Alex Salmond To Form New Political Party Called "Alba"
Scotland's former first minister Alex Salmond has announced he is forming a new political party and will stand candidates in the Scottish elections this May.
Salmond, who led the Scottish National Party for over twenty years, has made the split with his party after a bitter fallout with current first minister Nicola Sturgeon.
His new party "Alba" will stand candidates in the forthcoming elections for the Scottish Parliament and said they will push to get a majority for independence.
In a statement on Friday he said: "I'm announcing the public launch of a new political force: the Alba Party.
"Alba will contest the upcoming Scottish elections as a list-only party under my leadership, seeking to build a super majority for independence in the Scottish Parliament."
His first candidates include himself, standing in the North East region of Scotland, Eve Comrie, for the mid-Scotland and Fife region, and who has defected from the SNP. Chris McEleny, a former SNP councillor has also defected to stand in the West of Scotland. Business leader Cynthia Guthrie will also stand.
How the Alba party will impact on May's elections will depend on Salmond's vote share, however, there's speculation even a low vote for Alba could hurt the SNP in some regions, and also squeezing the Conservative and Liberal Democrat 'unionist vote' in other parts of Scotland.
Fundamentally however, Salmond's intervention forces independence onto the election agenda, ensuring Sturgeon has to talk about it far more than she had hoped. Her election was due to be fought on the grounds of her competence in the Covid-19 response. She is said to have wanted to discuss independence quietly to try and win over those still undecided or wary of another referendum.
A number of polls have also shown Salmond's personal popularity in Scotland is low.
The fallout between Sturgeon and Salmond, who was once her political mentor and close friend and ally, has escalated in recent weeks.
A year ago Salmond was cleared of allegedly sexually assaulting nine women while he was Scotland's First Minister.
What Sturgeon knew about a government investigation into Salmond's alleged behaviour, and at what point she was told certain information, has been the subject of a complex period of inquiries and investigations into her own conduct.
She was found to have not breach the ministerial code in relation to meetings with Salmond, according to an independent investigation.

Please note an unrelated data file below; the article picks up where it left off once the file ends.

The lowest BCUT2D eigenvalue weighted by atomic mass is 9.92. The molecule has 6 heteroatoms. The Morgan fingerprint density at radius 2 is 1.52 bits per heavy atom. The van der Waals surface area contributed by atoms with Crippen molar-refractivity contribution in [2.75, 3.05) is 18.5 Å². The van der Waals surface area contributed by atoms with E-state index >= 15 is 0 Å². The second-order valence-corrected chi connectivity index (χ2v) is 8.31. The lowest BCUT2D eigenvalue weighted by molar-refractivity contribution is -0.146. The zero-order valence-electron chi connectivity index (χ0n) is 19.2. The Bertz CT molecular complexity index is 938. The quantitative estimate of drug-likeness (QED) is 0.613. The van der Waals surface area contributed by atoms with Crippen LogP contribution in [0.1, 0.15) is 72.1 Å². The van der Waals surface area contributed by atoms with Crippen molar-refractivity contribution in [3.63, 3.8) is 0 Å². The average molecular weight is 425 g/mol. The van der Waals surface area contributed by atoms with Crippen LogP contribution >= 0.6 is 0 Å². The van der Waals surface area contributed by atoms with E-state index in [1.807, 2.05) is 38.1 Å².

Salmond refutes all the allegations made against him.
There are 129 Members of the Scottish Parliament (MSPs) altogether.
In the Scottish electoral system, voters get a first vote for an area or constituency Member of the Scottish Parliament (MSP). There are 73 constituency MSPs and this is a first-past-the-post voting system.
They are also given the opportunity, a second vote, to vote for a political party and this produces 56 additional members and is designed to make the result more proportional. This is the list-vote and the place where Salmond is running his candidates. There are seven of these people elected per Scottish region, and Salmond believes Alba can win seats that might normally go to those elected towards the bottom of the list.
This is to try and achieve a "super-majority" for independence, he claimed.
The reaction from with the SNP politicians shows the significant splits over the launch of the party, and a complex network of allegiences.
Current SNP MP for East Lothian, Kenny MacAskill, served in Salmond's government in Scotland before being elected to Westminster. He has no reference to the political party he is from on his Twitter bio and today he liked several Tweets on the launch of Alba.
Angus B MacNeil, MP for Na h-Eileanan an Iar, formerly known as the Western Isles constitency, also retweeted news of the launch of the party. He told PoliticsHome he has no plans to switch parties.
Curiously, SNP MP for Glasgow South and the party's spokesperson for defence in Westmisnter Tweeted in the last two hours: "HAHAHAHAHAHA."
On more defections, Salmond said at a press conference: "We are hoisting a flag today and this will be the first everybody has heard of the Alba party. We are planting our flag in the wind and we will see who rallies to the banner."
"We will be looking for people who want to be candidates and we've got until next Wednesday to put forward candidates."
Asked in the same press conference whether he was a "bully and a crook" as he was described in court, or whether he had reformed.
"There's a reason we have juries in this country and a reason for having charges and being able to answer them. The verdict matters," he said.
"I'm hoping as I put forward in a positive way the case for an independent Scotland... the ideas we have... is a strong argument people look to. The way people express is will contribute to the character judgements you're looking at.
"Either Alba will be sucessful...or it won't and we will find out over the next six weeks."
Asked if he felt he had anything to apologise for on his conduct towards women, he said: "It's crucially important that people now accept what has happened after two court judgements, a jury in the High Court, two judges, three inquiries, it seems a good time to accept what's been said and take the implications of the recommendations as I've laid out and move on and debate the future of Scotland."
New Scottish Labour leader Anas Sarwar said: "This election must be about our national recovery and the people of Scotland's priorities, not the old arguments between personalities who believe their interest matters more than the national interest."